An Introvert's Guide to Self-Care

I have a confession to make.

When I decided to write this blog, I didn’t really know what I was going to write about. I have a very full life right now, and I found myself getting increasingly anxious about not being able to follow through on my commitment.

And then I realized that’s exactly what I should write about.

Recently, I’ve been struggling with my anxiety more than usual. I’ve been dealing with insomnia, nerve pain, panic attacks, and mental exhaustion. Last week, I reached a point where I felt physically and mentally unable to continue.

I knew why, of course. I’ve been neglecting my self-care. It’s one of the only success strategies I’ve found for managing my anxiety, but because of that very issue, because of my drive to out-achieve and out-perform, it’s very easy to relegate it to the bottom of my notably never finished to-do list.

But here’s the thing:

No one is going to do it for you.

No one is going to say no for you if you can’t take on more.

No one can help you if you don’t ask.

No one is asking you to push yourself except you.

self care

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For me, part of self-care is setting and maintaining boundaries. I am extremely protective of my free time because it’s when I recharge my spiritual batteries.

I will frequently turn down invitations from friends because I know that without enough quiet time to myself, I will find myself stressed, exhausted, and struggling to function.

Self-care also means meditation, writing, aromatherapy, yoga, and (moderately) unreasonable quantities of chocolate. It means making time for the things that heal me, the things that make me feel most aligned with my highest purpose.

Full disclosure: sometimes that's watching reality TV for several hours.

When I tell people that I’m an introvert, they tend to laugh and assure me that I’m not, or even accuse me of lying. I think it’s important to clarify that being introverted isn’t the same thing as being socially awkward, just like having anxiety isn’t the same thing as being anxious. Being an introvert in an extroverted world, however, is part of what feeds that anxiety.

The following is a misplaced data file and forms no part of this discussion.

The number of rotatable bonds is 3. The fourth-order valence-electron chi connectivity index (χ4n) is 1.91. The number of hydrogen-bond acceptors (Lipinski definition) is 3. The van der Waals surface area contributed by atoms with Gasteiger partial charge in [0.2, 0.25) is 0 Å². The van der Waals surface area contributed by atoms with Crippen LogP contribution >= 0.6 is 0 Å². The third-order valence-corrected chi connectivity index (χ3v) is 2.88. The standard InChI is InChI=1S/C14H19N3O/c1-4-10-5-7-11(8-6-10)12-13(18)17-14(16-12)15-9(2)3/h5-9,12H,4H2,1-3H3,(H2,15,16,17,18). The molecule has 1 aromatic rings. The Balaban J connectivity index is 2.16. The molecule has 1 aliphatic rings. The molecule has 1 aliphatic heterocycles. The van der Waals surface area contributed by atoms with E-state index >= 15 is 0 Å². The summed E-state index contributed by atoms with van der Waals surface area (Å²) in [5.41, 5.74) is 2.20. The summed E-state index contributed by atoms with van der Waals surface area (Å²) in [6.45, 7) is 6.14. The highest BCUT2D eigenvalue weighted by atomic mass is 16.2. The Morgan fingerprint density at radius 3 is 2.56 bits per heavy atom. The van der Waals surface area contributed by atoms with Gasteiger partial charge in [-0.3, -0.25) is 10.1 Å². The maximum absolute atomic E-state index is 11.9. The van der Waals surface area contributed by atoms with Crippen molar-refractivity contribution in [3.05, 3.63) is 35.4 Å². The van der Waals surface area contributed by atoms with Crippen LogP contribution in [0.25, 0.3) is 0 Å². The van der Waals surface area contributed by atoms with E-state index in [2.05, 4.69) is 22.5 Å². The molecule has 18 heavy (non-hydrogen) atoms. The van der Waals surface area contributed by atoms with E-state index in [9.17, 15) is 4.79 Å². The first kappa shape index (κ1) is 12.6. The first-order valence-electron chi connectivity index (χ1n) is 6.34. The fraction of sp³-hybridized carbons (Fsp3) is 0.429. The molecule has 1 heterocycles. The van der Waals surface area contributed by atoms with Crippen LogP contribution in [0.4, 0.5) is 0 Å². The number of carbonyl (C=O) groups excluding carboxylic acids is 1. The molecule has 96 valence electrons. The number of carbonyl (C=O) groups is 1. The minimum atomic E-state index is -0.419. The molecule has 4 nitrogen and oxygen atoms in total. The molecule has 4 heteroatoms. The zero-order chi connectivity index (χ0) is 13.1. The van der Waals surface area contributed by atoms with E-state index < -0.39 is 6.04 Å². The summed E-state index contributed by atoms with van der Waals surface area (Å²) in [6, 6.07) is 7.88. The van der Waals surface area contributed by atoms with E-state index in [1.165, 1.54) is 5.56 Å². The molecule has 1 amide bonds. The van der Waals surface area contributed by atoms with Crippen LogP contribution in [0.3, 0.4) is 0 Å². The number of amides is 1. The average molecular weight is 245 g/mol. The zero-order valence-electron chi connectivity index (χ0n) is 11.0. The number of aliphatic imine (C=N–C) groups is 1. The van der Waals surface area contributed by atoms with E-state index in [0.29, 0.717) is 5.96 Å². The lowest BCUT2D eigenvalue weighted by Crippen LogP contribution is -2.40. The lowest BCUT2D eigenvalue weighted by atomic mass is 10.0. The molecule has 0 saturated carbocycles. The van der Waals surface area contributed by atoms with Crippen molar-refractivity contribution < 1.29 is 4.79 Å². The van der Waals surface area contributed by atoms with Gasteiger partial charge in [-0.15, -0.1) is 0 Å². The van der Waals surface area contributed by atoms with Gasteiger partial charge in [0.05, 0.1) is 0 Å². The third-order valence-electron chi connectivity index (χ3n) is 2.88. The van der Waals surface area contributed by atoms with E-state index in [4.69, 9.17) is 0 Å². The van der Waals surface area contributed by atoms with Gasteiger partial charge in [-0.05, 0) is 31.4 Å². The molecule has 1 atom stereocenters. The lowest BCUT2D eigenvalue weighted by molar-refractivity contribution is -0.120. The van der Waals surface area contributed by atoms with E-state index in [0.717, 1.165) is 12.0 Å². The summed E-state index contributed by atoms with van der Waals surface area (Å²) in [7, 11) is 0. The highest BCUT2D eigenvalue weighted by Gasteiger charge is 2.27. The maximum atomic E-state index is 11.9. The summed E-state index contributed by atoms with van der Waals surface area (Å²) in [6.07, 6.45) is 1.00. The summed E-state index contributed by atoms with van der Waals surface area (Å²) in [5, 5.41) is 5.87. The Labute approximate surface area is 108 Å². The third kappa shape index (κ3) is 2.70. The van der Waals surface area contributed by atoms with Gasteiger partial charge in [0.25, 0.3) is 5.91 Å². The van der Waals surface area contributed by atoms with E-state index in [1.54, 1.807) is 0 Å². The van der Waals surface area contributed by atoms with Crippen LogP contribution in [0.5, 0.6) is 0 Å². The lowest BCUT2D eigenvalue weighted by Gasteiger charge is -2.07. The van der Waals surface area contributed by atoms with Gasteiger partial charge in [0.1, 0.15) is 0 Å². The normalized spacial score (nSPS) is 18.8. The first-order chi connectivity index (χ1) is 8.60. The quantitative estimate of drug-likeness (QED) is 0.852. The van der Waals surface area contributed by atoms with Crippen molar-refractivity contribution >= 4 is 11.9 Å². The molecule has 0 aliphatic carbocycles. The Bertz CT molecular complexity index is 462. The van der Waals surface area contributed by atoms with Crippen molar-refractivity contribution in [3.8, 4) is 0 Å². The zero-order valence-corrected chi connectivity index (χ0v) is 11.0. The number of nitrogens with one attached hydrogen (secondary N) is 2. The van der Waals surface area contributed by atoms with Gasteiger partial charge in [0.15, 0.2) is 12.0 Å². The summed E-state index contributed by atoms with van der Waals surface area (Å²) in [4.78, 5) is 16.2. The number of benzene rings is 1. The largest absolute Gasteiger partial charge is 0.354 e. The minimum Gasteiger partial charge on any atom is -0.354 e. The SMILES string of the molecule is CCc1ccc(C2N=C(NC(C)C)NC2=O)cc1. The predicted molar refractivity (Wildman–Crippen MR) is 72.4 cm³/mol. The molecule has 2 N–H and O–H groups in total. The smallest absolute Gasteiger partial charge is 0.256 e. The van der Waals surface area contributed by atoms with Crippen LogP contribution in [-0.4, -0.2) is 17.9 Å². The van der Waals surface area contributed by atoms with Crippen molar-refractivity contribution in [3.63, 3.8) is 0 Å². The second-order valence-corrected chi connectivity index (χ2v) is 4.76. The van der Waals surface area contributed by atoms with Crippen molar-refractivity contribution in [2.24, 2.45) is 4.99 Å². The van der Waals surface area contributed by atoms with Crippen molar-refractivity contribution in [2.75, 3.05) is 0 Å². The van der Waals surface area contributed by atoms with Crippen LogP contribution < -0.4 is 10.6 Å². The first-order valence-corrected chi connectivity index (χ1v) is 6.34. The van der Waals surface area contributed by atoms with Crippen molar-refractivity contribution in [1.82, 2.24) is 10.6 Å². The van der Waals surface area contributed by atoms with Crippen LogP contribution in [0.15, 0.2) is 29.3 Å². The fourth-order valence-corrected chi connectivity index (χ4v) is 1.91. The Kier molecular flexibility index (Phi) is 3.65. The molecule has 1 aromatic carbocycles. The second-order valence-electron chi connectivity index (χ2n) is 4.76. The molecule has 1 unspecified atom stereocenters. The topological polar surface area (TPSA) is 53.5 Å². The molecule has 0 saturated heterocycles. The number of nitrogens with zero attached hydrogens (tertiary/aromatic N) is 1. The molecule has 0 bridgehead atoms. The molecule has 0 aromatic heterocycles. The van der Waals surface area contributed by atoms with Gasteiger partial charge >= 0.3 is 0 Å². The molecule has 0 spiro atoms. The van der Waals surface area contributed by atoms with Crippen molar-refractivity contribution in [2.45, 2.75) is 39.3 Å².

For me, being introverted means I am a naturally quiet person who is very sensitive to my environment and external stimuli, particularly crowds and noise. When left to my own devices, I may not speak for days at a time, but that doesn’t mean I’m not participating in immense and fantastical narratives. It has taken me years to become as outspoken as I am with other people, and it’s still not even half of what’s going on inside my head.

It also means that I find it exhausting and overwhelming to constantly perform and maintain the bubbly, outspoken, cheerful demeanor that most people would describe me as having. That personality isn’t insincere; that is who I am, but the cost of being that person five days a week is high.

I get overstimulated very easily. I spend most of my weekends in relative solitude because I have to; I have a finite amount of social energy, and I use it up (and then some) during the week.

Last year, I attended an event in Florida with hundreds of other people. It was the end of summer, and I had never experienced such punishing heat and humidity. There were people everywhere, shoulder to shoulder, all completely unaware of their space or mine. Speakers blasted a cacophony of inane, excruciatingly loud twaddle for what felt like hours.

It was too much: the heat, the people, the noise. My nervous system overloaded. I had to find a quiet place to cry.

And sometimes that’s just what life as an introvert is: finding a way to be quiet in a noisy world.

So, I will keep reminding myself to be a better caretaker of my own best interests.

I will say no when I don’t have the time or the energy to do something. It doesn’t mean I’m letting everyone down, or that I’m selfish, difficult, or unkind. It means that I’m protecting my ability to be the most reliable, genuine, and balanced version of myself.

I will stick to my nightly rituals of journaling, guided meditation, and aromatherapy. I will give myself permission to rest.

And when I falter, I will be kind to myself, because in every moment we are all doing the best that we can.

In that moment, I will be content with the absence of answers, I will sink into the quiet, and I will let it fill me until I am whole again.


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